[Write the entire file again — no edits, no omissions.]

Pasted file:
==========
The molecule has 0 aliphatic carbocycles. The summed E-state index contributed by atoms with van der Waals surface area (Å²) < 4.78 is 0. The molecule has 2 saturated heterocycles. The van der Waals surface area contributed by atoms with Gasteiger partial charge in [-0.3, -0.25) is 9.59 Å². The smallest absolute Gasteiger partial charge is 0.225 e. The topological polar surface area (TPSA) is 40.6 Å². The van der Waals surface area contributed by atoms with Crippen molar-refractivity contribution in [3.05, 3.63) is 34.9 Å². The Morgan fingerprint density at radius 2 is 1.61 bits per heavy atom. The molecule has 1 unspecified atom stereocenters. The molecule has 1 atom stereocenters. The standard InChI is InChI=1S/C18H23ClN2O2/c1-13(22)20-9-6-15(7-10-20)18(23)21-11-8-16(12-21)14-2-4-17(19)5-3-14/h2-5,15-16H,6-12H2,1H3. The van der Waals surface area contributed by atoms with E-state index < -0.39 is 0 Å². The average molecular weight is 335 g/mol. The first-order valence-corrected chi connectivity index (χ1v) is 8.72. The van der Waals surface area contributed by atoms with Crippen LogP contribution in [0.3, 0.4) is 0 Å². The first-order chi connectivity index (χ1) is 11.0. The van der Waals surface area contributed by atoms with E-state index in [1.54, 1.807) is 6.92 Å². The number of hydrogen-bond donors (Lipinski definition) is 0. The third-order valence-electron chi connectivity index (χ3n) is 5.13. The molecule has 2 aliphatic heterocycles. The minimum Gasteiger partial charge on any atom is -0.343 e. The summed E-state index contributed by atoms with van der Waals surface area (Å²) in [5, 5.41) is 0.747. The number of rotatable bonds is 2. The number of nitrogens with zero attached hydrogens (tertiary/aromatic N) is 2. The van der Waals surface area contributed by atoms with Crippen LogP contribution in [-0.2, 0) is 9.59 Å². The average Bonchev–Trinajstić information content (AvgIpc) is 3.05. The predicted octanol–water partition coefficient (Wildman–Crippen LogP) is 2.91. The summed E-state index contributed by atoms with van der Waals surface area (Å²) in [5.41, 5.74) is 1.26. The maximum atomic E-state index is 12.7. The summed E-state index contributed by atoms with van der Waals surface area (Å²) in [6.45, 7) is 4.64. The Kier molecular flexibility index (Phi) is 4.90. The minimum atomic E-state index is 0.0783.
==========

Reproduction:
The molecule has 0 aliphatic carbocycles. The summed E-state index contributed by atoms with van der Waals surface area (Å²) < 4.78 is 0. The molecule has 2 saturated heterocycles. The van der Waals surface area contributed by atoms with Gasteiger partial charge in [-0.3, -0.25) is 9.59 Å². The smallest absolute Gasteiger partial charge is 0.225 e. The topological polar surface area (TPSA) is 40.6 Å². The van der Waals surface area contributed by atoms with Crippen molar-refractivity contribution in [3.05, 3.63) is 34.9 Å². The Morgan fingerprint density at radius 2 is 1.61 bits per heavy atom. The molecule has 1 unspecified atom stereocenters. The molecule has 1 atom stereocenters. The standard InChI is InChI=1S/C18H23ClN2O2/c1-13(22)20-9-6-15(7-10-20)18(23)21-11-8-16(12-21)14-2-4-17(19)5-3-14/h2-5,15-16H,6-12H2,1H3. The van der Waals surface area contributed by atoms with E-state index < -0.39 is 0 Å². The average molecular weight is 335 g/mol. The first-order valence-corrected chi connectivity index (χ1v) is 8.72. The van der Waals surface area contributed by atoms with Crippen LogP contribution in [0.3, 0.4) is 0 Å². The first-order chi connectivity index (χ1) is 11.0. The van der Waals surface area contributed by atoms with E-state index in [1.54, 1.807) is 6.92 Å². The number of hydrogen-bond donors (Lipinski definition) is 0. The third-order valence-electron chi connectivity index (χ3n) is 5.13. The molecule has 2 aliphatic heterocycles. The minimum Gasteiger partial charge on any atom is -0.343 e. The summed E-state index contributed by atoms with van der Waals surface area (Å²) in [5, 5.41) is 0.747. The number of rotatable bonds is 2. The number of nitrogens with zero attached hydrogens (tertiary/aromatic N) is 2. The van der Waals surface area contributed by atoms with Crippen LogP contribution in [-0.2, 0) is 9.59 Å². The average Bonchev–Trinajstić information content (AvgIpc) is 3.05. The predicted octanol–water partition coefficient (Wildman–Crippen LogP) is 2.91. The summed E-state index contributed by atoms with van der Waals surface area (Å²) in [5.41, 5.74) is 1.26. The maximum atomic E-state index is 12.7. The summed E-state index contributed by atoms with van der Waals surface area (Å²) in [6.45, 7) is 4.64. The Kier molecular flexibility index (Phi) is 4.90. The minimum atomic E-state index is 0.0783.